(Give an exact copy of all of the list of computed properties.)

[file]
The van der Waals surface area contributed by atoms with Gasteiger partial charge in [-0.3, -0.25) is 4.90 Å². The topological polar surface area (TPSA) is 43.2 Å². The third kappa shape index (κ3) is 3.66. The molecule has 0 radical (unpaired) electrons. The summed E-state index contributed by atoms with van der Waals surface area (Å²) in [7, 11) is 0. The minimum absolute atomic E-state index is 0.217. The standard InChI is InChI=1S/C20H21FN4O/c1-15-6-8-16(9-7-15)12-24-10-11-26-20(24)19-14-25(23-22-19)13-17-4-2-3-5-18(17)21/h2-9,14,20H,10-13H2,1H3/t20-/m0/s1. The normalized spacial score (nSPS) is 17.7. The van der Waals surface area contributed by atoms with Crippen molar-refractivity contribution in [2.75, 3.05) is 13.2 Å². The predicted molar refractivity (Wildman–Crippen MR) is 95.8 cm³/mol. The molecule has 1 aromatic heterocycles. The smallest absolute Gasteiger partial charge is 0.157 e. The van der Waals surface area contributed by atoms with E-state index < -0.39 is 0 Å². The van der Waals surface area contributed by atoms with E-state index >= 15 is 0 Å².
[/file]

The van der Waals surface area contributed by atoms with Gasteiger partial charge in [-0.3, -0.25) is 4.90 Å². The topological polar surface area (TPSA) is 43.2 Å². The third kappa shape index (κ3) is 3.66. The molecule has 0 radical (unpaired) electrons. The summed E-state index contributed by atoms with van der Waals surface area (Å²) in [7, 11) is 0. The minimum absolute atomic E-state index is 0.217. The standard InChI is InChI=1S/C20H21FN4O/c1-15-6-8-16(9-7-15)12-24-10-11-26-20(24)19-14-25(23-22-19)13-17-4-2-3-5-18(17)21/h2-9,14,20H,10-13H2,1H3/t20-/m0/s1. The normalized spacial score (nSPS) is 17.7. The van der Waals surface area contributed by atoms with Crippen molar-refractivity contribution in [2.75, 3.05) is 13.2 Å². The predicted molar refractivity (Wildman–Crippen MR) is 95.8 cm³/mol. The molecule has 1 aromatic heterocycles. The smallest absolute Gasteiger partial charge is 0.157 e. The van der Waals surface area contributed by atoms with E-state index < -0.39 is 0 Å². The van der Waals surface area contributed by atoms with E-state index >= 15 is 0 Å².